Last January, President Joe Biden signed an executive order that directed federal agencies to “procure carbon pollution-free electricity.” Now, developers are rushing to figure out where it’s safe and efficient to install offshore wind farms as the departments of Energy, Interior and Commerce revealed they were aiming for U.S. offshore wind capacity to hit 30 gigawatts (GW) by end of this decade.
Bedrock, a Richmond, California, start-up, has come up with an innovative solution for this search. It aims to map the seafloor using electric autonomous underwater vehicles (e-AUV) to find where it may be suitable and viable to install offshore wind farms, a report from CNBC reveals.
If the technology seems familiar it’s because we have already seen something quite similar. Terradepth, a startup based in Austin, Texas, reported how it could soon send its autonomous submarine, Abraham, out to explore the oceans in a bid to democratize knowledge of the world’s oceans.
In a press release, Terradepth explained that the initial phase one tests of Abraham “conclusively demonstrated that the company’s uncrewed submersible could collect underwater data, process the data, understand features of import, and automatically retask itself with no human intervention.”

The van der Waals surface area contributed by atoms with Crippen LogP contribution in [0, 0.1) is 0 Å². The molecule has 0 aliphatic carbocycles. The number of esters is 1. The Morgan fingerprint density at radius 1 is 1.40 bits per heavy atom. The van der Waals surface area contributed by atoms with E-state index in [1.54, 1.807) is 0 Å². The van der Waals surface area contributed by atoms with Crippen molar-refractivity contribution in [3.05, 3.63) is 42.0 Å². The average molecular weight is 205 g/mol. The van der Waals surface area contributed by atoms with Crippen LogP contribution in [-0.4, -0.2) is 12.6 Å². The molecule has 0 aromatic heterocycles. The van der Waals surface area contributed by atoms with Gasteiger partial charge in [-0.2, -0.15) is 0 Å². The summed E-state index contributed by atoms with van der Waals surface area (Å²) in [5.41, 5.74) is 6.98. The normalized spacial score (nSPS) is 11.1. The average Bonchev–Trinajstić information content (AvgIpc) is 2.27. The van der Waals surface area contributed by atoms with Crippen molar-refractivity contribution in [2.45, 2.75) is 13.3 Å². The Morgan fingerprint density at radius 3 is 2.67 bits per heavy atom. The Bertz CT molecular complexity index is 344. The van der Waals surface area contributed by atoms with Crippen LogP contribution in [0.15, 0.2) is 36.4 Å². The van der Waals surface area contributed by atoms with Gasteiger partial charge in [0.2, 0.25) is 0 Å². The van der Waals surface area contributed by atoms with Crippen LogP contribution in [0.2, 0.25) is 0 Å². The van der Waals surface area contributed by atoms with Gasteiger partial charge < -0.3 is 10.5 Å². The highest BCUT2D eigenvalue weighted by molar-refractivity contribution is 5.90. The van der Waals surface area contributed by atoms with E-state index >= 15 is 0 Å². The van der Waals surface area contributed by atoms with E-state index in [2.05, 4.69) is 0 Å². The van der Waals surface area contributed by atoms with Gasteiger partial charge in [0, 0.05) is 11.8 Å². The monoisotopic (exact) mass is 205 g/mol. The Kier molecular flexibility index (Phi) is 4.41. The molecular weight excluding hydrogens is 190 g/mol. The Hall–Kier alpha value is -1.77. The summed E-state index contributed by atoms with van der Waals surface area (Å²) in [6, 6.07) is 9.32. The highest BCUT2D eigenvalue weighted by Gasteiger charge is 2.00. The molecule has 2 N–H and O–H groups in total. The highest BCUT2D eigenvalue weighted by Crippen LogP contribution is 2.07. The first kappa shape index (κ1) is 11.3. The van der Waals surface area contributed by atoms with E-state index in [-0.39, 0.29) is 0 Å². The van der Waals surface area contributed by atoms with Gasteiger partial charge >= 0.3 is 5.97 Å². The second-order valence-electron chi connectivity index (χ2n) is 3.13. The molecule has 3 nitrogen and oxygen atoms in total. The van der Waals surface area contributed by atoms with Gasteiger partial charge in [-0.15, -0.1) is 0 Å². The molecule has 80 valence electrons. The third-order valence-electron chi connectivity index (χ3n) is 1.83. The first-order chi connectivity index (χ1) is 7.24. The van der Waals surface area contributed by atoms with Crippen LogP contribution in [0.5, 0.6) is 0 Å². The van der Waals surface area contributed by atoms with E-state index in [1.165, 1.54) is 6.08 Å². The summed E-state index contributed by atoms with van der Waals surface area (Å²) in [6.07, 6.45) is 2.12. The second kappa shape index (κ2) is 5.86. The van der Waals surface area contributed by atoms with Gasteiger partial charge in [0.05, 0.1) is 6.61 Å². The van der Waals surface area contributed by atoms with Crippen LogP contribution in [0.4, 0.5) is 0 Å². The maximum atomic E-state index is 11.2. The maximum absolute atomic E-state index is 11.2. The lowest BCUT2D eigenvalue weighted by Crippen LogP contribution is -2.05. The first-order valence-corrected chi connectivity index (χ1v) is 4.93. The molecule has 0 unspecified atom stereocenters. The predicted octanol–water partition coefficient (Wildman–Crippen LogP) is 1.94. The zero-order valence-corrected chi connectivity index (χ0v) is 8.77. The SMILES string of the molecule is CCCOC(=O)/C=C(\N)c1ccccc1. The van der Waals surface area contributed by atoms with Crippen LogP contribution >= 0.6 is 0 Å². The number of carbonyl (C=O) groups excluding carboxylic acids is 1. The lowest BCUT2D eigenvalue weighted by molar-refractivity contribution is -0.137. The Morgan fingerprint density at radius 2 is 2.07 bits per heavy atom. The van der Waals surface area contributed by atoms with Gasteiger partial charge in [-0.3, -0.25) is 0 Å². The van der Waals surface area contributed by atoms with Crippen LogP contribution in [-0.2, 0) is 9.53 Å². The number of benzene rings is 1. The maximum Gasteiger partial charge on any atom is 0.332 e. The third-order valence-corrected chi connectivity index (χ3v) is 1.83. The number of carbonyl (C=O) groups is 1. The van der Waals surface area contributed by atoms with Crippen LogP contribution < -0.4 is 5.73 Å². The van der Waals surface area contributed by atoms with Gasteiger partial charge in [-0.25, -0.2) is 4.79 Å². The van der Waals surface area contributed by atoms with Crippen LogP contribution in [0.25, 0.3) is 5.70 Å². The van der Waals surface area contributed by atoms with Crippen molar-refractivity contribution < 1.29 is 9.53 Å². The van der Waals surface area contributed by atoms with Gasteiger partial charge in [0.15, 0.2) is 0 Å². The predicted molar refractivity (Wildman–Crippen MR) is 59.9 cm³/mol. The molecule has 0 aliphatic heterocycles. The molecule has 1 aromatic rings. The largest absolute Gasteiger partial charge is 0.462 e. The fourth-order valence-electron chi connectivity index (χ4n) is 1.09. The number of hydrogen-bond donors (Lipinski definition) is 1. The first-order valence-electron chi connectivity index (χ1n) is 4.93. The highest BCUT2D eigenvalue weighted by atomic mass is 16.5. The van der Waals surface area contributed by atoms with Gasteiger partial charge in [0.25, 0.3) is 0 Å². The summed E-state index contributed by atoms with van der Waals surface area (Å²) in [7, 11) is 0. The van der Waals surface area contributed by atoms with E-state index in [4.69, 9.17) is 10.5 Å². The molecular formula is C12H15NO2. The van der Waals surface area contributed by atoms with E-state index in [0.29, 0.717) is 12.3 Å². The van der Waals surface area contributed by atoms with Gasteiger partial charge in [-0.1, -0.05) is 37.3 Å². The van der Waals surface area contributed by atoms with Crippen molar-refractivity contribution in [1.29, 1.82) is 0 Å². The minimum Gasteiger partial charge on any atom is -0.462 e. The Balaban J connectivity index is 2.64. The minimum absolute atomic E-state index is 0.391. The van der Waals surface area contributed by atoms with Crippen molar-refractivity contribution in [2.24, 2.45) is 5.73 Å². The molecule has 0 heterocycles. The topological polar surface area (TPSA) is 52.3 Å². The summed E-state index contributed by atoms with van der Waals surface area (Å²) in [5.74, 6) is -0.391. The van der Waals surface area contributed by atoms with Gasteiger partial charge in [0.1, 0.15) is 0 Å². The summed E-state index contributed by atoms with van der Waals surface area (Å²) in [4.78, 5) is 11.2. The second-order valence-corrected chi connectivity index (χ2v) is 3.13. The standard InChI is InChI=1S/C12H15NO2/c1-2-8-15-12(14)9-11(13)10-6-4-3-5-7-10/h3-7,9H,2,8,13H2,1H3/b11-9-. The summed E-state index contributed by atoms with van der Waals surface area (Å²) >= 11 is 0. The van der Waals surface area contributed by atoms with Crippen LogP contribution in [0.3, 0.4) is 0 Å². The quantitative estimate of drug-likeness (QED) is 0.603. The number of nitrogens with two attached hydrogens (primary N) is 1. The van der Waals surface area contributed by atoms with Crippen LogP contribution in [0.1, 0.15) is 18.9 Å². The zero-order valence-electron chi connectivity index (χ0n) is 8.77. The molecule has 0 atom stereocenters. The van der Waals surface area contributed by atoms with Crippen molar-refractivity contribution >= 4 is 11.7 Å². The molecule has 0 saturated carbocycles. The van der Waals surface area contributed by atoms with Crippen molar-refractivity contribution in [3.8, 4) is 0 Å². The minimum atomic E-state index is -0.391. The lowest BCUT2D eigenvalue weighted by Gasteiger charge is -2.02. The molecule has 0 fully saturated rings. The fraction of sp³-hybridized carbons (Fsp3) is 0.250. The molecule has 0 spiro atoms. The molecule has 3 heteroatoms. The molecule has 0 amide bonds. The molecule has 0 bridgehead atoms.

Bedrock co-founder and CEO Anthony DiMare explained to CNBC how his new technology is somewhat similar. Bedrock’s submarines forgo the need for traditional marine surveys that would require large ships and heavy sonar equipment, cost hundreds of thousands of dollars, and take up to a full year to produce results.
Instead, his company’s electric mini-subs use lighter-weight sonar and other sensors and send their collected data to Bedrock’s cloud-based service that is usable right away from a PC.
Bedrock’s electric submarines are also eco-friendly as they run on lithium-ion batteries. But that does not limit them in any way as they can conduct surveys up to 985 feet (300 meters) in depth.
Finally, Bedrock is not just about scouring sites suitable for offshore wind power. It also has another lofty goal. On the firm’s site, Bedrock states that the firm is “committed to providing the world with a free, publicly available map of our world’s oceans, 50x more detailed than the current best public map available.”